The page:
Friday, 3 March 2017

Lapworth (stanking planks and weddings)

After a wild wet and windy Wednesday night, Thursday morning was calm and sunny.  Actually it was still wild and wet when Karen left for work at 5.45 but it was lovely when I got up.

Our new mooring below lock 22 at Lapworth

I know our latest mooring spot looks the same as the last one, below lock 23, but I did move on Wednesday, albeit up one lock, in the wrong direction.  we'll make our third visit to Stratford by boat soon.

It looks like there’s a wedding or some sort of celebration about to happen opposite us.  A marquee is being erected in the field attached to a large house.  We’ll still be here at the weekend so no doubt will find out what’s going on.

Marquee being erected opposite us

For our morning walk I thought we’d go down to lock 30 and see how CRT are getting on with the repairs.  The lock is currently closed and is not due to reopen until 17th March. This is preventing us from moving any further down towards Stratford.  The next water point is beyond the lock and as we will need to fill up before the reopening I will just reverse back up a couple of locks to Lapworth basin where there is a water point.

Before setting off I rang round local suppliers to find out if any stocked the engine oil I need for the next engine service which I plan to do next week.  I tried several boatyards and motor factors before I was successful – it looks like a quick car trip to Fenny Compton on the Oxford canal.  

It never ceases to amaze me that there are so many different types of engine oil.  I’m not a mechanically minded person but two boatyards said, “Oh, put any 10W40 in, the API rating doesn’t matter”.  We used to have the old boat serviced by boatyards so it makes me wonder what they did.  

Anyway, I decided that with the new boat I would do all the servicing myself.  I was fortunate when I did the first oil change as I called in at a boatyard at Stoke on my way down to the Midlands after picking up the boat in Cheshire and they had the oil I needed.  Little did I know then that it’s like hens’ teeth.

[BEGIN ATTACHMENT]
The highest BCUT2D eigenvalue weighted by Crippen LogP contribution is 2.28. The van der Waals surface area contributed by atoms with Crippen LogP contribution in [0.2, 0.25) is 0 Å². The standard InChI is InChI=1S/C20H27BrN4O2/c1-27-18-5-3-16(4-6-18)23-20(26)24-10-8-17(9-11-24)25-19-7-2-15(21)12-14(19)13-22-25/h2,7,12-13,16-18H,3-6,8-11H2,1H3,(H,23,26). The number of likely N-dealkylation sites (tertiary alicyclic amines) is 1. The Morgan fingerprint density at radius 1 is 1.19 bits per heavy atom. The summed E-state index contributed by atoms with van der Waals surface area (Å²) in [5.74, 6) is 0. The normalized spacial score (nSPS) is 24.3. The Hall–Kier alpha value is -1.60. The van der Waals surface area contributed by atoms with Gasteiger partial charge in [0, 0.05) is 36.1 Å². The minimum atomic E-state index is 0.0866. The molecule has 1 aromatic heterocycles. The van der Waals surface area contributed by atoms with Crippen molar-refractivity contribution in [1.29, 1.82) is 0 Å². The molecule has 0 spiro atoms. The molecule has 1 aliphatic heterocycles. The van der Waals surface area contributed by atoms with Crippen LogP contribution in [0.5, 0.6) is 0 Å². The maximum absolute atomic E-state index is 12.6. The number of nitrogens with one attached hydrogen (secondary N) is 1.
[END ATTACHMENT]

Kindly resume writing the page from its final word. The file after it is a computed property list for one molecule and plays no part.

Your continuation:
Coincidentally when I spoke with a guy at a yard in Wootton Wawen (further down towards Stratford) we got talking about the stoppages and he too missed the email about lock 30.  Like me, he wrongly assumed it was about another tree that had blown down.

Back to the morning walk and I arrived at lock 30 to find they were steam cleaning the inside to make it easier to check for damage.

CRT workboat in lock 30

Steam cleaning the inside

I had a chat with one of the guys working there and he told me the stanking planks (he called them stop planks as he’s from Dudley) would be going in during the afternoon.  I told him I would return to watch the operation and asked him about the numbering on the planks.  The 97 ½ was obvious as it indicates the length in inches.  The planks for the head (top) of locks are shorter than those at the tail and on the Stratford canal they vary from 95” to 101”.  He couldn’t explain the other numbering which is what I was particularly interested in.  

The stanking planks waiting to be slotted in

The slots where the planks are dropped in

The stanking planks for this canal are stored centrally at Hatton and the CRT guy agreed that it’s a sad sign of the times that they cannot be stored by the locks like they used to be – too many got chopped up for firewood.  The canals with double width locks have to have much wider planks which  consequently weigh a lot more and are therefore less mobile which is why they are still seen at locks and bridge holes.  Some of the narrow canals still have stanking plank stores but, sadly, they are usually chained up.  Click on this link for mystanking plank musings or click the Stanking Plank tab at the top of the page.

Walking back to the boat I passed an old iron structure by a lock that would have been used to store stanking planks in the past.

Old stanking plank store

After lunch we walked back down to lock 30 but unfortunately the gang had got ahead of schedule and the stank was already complete.  Unlike the stank at the head of the lock at Stoke Bruerne that Karen and I visited with Mike and Lesley on a CRT open day recently, the planks weren’t caulked with clay.  Hopefully I can be around to see them lifting the planks out – which will be just as interesting.

The stank (wooden dam)

All drained between the stank and the top gate – the ground paddle is open exposing the entrance to the underground culvert

If you look at the picture above you will see the opening at the bottom where the water flows into the lock when it is being filled.  The winding gear at the top opens the ground paddle which covers the opening, thus letting the water into the lock via an underground culvert.  The winding gear is operated by use of a windlass (usually Karen’s job when we’re locking together).

No comments:

Post a Comment